We require better social science (conversations) to ensure ecological science (research) is shared to gain better traction at the grassroots.
The collective skills or ‘public goods’ (to use the modern parlance) that farmers and land managers have in store when dealing with the environment is huge.
The trouble is that current anxiety is causing some environmentalists to think that only use of ‘the stick‘ (enforcing regs and tightening up prescriptive schemes) will ensure wildlife is protected. Perhaps we can’t blame them because of the stitch-up during the last CAP reform when ‘greening’ ended up as a red herring which blacked out any meaningful benefit to biodiversity.
But waving a stick is rarely conducive to encouraging long term delivery of wildlife.
Falling back on regulation misses a trick on promoting voluntary low monetary cost, high environmental outcome works by farmers.
There is plenty of research proving voluntary environmental works work; a paper (Voluntary non-monetary approaches for implementing conservation) concludes, in a ‘clarion call to scientists’, that ‘nudging’ rather than ‘shoving’ farmers might facilitate more conservation on private land. (Pdf here)
It’s been mooted for years. This paper from 18 years ago is still relevant but neglected as no one has really bothered to ask: ‘Behavioural ecology of farmers: what does it mean for wildlife?’ It explains farmers’ attitudes towards conservation, and, as with all good science, it can be replicated. Research on ‘Engaging farmers in environmental management through a better understanding of their behaviour’ (pdf here) shows that empowering more equal partnerships with govt agencies and NGOs could deliver more wildlife or soils as this new paper demonstrates.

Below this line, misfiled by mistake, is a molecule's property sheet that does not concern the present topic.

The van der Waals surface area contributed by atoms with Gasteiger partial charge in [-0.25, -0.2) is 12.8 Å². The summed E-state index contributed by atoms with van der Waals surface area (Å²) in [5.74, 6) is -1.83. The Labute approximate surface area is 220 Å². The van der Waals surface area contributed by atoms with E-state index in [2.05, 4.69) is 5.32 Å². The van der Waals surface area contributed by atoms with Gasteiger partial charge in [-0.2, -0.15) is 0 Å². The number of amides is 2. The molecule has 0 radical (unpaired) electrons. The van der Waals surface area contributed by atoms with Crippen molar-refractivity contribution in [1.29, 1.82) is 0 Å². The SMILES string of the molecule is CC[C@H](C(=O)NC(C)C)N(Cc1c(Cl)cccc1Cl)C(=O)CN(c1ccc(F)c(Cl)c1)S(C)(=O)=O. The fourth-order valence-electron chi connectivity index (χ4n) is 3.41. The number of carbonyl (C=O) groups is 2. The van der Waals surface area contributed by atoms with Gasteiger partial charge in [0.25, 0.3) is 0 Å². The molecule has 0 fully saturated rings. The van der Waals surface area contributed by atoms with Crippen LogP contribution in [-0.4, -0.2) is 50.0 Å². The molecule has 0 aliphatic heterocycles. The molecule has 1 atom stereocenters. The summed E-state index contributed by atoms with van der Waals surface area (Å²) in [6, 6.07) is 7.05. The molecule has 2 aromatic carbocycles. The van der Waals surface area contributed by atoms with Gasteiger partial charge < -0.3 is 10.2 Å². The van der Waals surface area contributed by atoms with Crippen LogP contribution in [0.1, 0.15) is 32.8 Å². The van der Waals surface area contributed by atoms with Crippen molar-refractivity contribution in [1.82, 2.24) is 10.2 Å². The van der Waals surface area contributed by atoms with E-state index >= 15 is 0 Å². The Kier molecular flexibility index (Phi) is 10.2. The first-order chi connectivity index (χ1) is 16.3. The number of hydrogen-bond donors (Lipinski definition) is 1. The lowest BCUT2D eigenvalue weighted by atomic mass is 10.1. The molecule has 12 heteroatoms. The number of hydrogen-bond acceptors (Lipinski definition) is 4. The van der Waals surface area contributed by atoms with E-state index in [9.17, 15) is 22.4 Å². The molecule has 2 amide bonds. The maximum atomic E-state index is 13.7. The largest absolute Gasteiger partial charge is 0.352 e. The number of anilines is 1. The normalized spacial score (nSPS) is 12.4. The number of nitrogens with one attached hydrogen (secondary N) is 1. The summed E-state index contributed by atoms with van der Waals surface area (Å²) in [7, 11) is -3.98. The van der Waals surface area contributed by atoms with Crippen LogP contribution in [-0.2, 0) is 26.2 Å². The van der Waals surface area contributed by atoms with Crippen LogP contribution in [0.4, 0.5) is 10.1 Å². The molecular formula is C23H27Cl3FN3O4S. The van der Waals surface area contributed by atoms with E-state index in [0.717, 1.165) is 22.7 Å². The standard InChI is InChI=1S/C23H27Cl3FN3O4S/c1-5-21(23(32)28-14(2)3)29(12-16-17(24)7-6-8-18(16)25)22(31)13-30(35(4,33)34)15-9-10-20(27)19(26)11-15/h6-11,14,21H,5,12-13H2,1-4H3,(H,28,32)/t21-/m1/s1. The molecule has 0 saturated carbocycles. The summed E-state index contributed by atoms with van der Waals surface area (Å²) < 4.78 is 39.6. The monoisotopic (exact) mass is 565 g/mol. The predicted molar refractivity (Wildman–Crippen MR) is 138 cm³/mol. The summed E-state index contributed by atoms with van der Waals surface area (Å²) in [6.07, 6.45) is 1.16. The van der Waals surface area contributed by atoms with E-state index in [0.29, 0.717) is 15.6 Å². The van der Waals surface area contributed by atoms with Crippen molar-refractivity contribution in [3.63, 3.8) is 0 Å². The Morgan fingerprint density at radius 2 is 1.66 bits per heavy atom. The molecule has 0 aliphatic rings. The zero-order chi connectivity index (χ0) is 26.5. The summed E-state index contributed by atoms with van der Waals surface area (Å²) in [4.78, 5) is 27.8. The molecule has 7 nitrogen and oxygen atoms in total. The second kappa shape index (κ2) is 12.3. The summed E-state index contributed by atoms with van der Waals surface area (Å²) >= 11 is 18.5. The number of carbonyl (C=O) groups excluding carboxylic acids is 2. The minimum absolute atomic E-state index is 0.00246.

‘Farmer clusters’, self-propelled groups of land managers meeting in pubs, choosing their own advisers, are proved to work well.
“In my view once you understand what you have got, you don’t need countryside stewardship. People in general do not want to screw up the environment and if farmers and landowners actually know what nature they’ve got on their land, their behaviours will change. They want to demonstrate why their place is special and why they, as a private landowner, can be trusted to look after the land” Estates director in SW England
All of this could result in less dependency on public funded agri-enviro schemes – a boon at a time of great anxiety around post Brexit.
ps Letter in The Times 31.8.17 on the subject.
pps Updated Aug 19 with new research